iFi Neo iDSD Review

Thanks to iFi for sending me the Neo iDSD for review.

Since I reviewed the Pro iDSD DAC and headphone amp, I’ve seen quite a few people ask iFi to make a cheaper version, without all the complexity. The Neo iDSD seems to be the answer to those people.

Unlike the complex Pro iDSD, the Neo iDSD has quite simple and straight-forward functionality. It takes a USB, S/PDIF, or optical digital input and outputs either as a DAC or headphone amp, single-ended or balanced as required.

iFi Neo iDSD rear

The power input is a familiar 5V 2.5A, and the Neo iDSD will power straight off the USB input, even if another input is used. Included in the box is an iFi iPower, the use of which will override USB power, if connected. For the sake of curiosity, as well as from a computer directly and using the iPower, I tried the Neo iDSD using an iFi iUSB 3.0 which I use with the Mac Mini that is my Roon endpoint.

Primary headphone drive is via a 4.4mm Pentaconn socket, with around 1W of output. A 6.3mm (1/4″) socket is also included, but the power drops to around 300mA, enough for basic headphone use, but really more useful for IEMs.

Plugging the Neo iDSD in, a press of the power button gets things started, and input is selected either via the front panel switch or remote control. The volume control doubles as a mute button if pressed.

The remote control is a very cheap and basic affair, enough to do the job, but not quite so classy for a $1000-or so product.

Usefully, the Neo iDSD can be placed in a vertical position with the included stand. Otherwise, 4 rubber feet are included for horizontal use.

iFi Neo iDSD with Drop Sennheiser HD6XX and Final D8000 Pro

Listening

I tried the Neo iDSD with a variety of full-sized headphones and IEMs, ranging from the HD6XX through to expensive planar headphones such as the Final D8000 Pro, Focal Utopia and Meze Empyrean.

With IEMs, I started off doing my usual hiss test with a set of original Campfire Audio Andromedas. Being very sensitive IEMs, they pick up hiss readily from electronics. With the Neo iDSD, while there wasn’t any hiss, there was a strong, high-pitched whine with them plugged in, regardless of power or connection configuration, and whether or not I used the 6.3mm or 4.4mm socket.

Using other IEMs, while the whine was still there, it was quite faint, and easily drowned out by music. Turning the brightness on the display down reduced this a bit, but not sufficiently to make the Neo iDSD suitable for IEM use.

iFi Neo iDSD OLED display
This display (not quite fully captured due to its cycle rate) seems to be responsible for noise with IEMs.

On to full-sized headphones, while USB power isn’t going to give enough for very hard to drive headphones, such as the HiFiMan Susvaras, with other planars and the HD6XX, performance was quite good at my moderate listening levels.

Immediately noticeable from the Neo iDSD was a lively, clear sound, the nuances of which became apparent with equipment comparisons. It tends towards the brighter side, quite unlike the Micro iDSD Signature. A bit of an upper-mid focus, combined with a weaker bass made it more suitable for warmer headphones.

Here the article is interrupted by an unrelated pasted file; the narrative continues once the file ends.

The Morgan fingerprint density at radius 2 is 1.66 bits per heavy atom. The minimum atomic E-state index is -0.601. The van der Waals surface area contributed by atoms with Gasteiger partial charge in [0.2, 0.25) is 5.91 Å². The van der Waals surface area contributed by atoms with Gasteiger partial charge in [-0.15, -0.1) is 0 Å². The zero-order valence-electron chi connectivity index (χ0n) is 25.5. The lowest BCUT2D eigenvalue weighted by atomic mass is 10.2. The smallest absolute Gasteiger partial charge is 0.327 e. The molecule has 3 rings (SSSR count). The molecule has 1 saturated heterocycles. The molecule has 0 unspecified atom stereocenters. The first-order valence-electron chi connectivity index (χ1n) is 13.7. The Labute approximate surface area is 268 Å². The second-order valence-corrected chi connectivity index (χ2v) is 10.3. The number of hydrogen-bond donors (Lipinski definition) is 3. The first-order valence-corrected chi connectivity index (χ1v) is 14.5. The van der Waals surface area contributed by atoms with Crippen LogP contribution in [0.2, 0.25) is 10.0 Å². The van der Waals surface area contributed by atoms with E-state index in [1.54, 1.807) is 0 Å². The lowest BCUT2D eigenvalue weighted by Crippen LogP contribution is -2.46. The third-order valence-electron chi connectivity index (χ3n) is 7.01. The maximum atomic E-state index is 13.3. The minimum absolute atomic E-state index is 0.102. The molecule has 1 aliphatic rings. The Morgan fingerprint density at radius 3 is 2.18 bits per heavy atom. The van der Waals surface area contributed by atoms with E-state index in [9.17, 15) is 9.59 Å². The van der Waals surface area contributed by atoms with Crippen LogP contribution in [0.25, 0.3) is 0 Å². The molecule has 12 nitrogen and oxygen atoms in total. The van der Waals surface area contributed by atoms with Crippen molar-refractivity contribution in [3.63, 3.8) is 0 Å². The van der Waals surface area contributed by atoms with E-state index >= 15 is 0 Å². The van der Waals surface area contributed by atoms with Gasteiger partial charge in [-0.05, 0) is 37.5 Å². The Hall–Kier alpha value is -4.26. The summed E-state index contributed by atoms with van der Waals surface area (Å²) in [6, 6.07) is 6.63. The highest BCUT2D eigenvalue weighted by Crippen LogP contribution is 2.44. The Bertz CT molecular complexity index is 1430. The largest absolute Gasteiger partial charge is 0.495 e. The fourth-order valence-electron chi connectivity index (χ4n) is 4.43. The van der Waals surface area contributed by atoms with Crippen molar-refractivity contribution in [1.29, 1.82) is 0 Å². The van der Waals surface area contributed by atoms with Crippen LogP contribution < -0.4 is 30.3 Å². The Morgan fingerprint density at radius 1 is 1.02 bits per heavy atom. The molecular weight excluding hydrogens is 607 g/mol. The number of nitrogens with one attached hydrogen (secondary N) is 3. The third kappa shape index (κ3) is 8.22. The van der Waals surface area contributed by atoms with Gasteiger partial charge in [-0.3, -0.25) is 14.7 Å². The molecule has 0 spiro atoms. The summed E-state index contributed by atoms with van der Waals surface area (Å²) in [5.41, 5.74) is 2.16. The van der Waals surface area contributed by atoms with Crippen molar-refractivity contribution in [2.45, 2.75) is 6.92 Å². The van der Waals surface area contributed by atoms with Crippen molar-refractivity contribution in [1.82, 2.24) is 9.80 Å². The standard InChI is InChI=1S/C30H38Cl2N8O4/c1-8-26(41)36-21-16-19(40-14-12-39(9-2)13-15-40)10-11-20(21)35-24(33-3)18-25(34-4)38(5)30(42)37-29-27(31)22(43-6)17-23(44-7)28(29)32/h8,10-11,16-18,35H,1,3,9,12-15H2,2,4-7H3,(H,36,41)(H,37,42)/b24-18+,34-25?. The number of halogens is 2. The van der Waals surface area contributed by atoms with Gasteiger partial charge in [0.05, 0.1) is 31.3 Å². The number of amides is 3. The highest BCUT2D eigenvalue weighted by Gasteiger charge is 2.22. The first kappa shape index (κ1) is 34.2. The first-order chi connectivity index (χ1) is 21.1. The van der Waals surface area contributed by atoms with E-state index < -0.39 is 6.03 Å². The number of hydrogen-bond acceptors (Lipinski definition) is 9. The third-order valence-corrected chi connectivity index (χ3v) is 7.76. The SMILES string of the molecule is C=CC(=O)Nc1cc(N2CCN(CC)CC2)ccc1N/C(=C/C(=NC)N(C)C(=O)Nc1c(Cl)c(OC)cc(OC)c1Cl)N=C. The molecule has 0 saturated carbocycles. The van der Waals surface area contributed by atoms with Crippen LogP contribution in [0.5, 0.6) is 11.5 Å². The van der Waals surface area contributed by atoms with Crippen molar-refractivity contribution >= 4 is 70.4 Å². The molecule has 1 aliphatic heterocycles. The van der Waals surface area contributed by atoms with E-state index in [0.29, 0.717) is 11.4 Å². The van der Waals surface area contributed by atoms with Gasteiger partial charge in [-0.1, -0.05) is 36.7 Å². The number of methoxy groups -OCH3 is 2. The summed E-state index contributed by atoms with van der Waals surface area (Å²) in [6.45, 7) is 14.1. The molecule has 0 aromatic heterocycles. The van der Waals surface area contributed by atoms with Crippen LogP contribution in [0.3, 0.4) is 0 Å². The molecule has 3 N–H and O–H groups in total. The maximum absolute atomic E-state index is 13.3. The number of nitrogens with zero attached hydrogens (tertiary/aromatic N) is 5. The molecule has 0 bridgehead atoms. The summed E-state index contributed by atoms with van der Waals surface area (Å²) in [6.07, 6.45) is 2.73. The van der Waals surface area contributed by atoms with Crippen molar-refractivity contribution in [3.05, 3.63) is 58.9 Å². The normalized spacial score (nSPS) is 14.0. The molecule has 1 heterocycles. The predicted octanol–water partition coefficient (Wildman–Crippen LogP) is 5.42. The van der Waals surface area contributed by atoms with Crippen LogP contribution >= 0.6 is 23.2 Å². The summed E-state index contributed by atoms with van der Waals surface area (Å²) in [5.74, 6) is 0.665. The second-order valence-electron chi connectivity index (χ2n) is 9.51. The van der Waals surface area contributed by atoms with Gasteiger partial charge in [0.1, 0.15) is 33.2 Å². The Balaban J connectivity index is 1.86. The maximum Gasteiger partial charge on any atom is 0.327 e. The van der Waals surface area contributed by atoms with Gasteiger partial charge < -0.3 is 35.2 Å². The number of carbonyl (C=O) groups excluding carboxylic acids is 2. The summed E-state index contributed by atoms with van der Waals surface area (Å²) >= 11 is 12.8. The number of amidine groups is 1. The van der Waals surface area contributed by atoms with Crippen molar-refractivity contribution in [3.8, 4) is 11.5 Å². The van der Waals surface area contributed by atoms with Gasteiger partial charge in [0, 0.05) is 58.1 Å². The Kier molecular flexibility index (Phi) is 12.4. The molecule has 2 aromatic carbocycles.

While I didn’t like the combination with the D8000 Pro, for example, with the HD6XX, which can sound somewhat dull on some systems (such as a Drop THX AAA 789 + SMSL SU-9 rig), out of the Neo iDSD sounded about spot-on, bringing out the treble quite well.

Likewise, the warmer Meze Empyrean, which I have re-cabled with a Norne Silverguarde (which brings out the treble better than the stock cable) was a good match. I had liked the Empyrean out of the Pro iDSD as well, with the GTO filter enabled.

iFi Neo iDSD with Schiit Audio Asgard 3

Speaking of which, comparing the Neo iDSD to other systems, such as the aforementioned Drop/SMSL rig, I suspect that the built-in “GTO” filter that iFi prefers was partially responsible for the forward sound, as the Drop/SMSL rig sounded more relaxed and spacious in comparison, especially if the SU-9 had more forgiving filters, and the “Sound Color” system engaged.

On the other side of things, a Schiit Bifrost and Jotunheim 2 rig is more costly, but the Bifrost 2 provides more musicality and depth than the Neo iDSD as a DAC on its own, and the Schiit combo a more old-school, “meaty” sound, albeit one which is narrower in perceived soundstage.

Switching things up a gear using the iFi iUSB 3.0 as the power source and input added a bit of sweetness to the tone, and things were also further improved using the coax S/PDIF input from the Soundaware streamer I have here, but not dramatically enough so that I’d suggest spending money on such things to improve the Neo iDSD.

Something I didn’t get around to doing before creating the video review was use Roon to up-sample to DSD256 to the Neo. With more aggressive sounding DACs, and music, this can soften the sound very slightly, for better or worse. With the Neo iDSD it was for the better, pushing out a bit more spaciousness to the sound for a slightly smoother listen, especially with hotter pop tracks.

That left me, overall, with an impression of the Neo iDSD as being bright, forward and not as strong in the bass. I’ve seen some owners who found that synergising well with some headphones, as I found with the HD6XX and Meze Empyrean, but with more bass-light headphones it could be less great.

At its price, it is in an area challenged by many DAC + amp combinations that can be had for not much more money, such as the Drop/SMSL combo I used, or a Schiit Bifrost/Asgard set-up.

Conclusion

If it is primarily to be used as a balanced headphone amp, and a brighter sound signature is most suitable, not to mention the vertical mounting option, then the Neo iDSD is potentially a good buy. But it does seem a bit limited for its price with both DAC and amp performance somewhat limited, and that whine heard with IEMs was not ideal.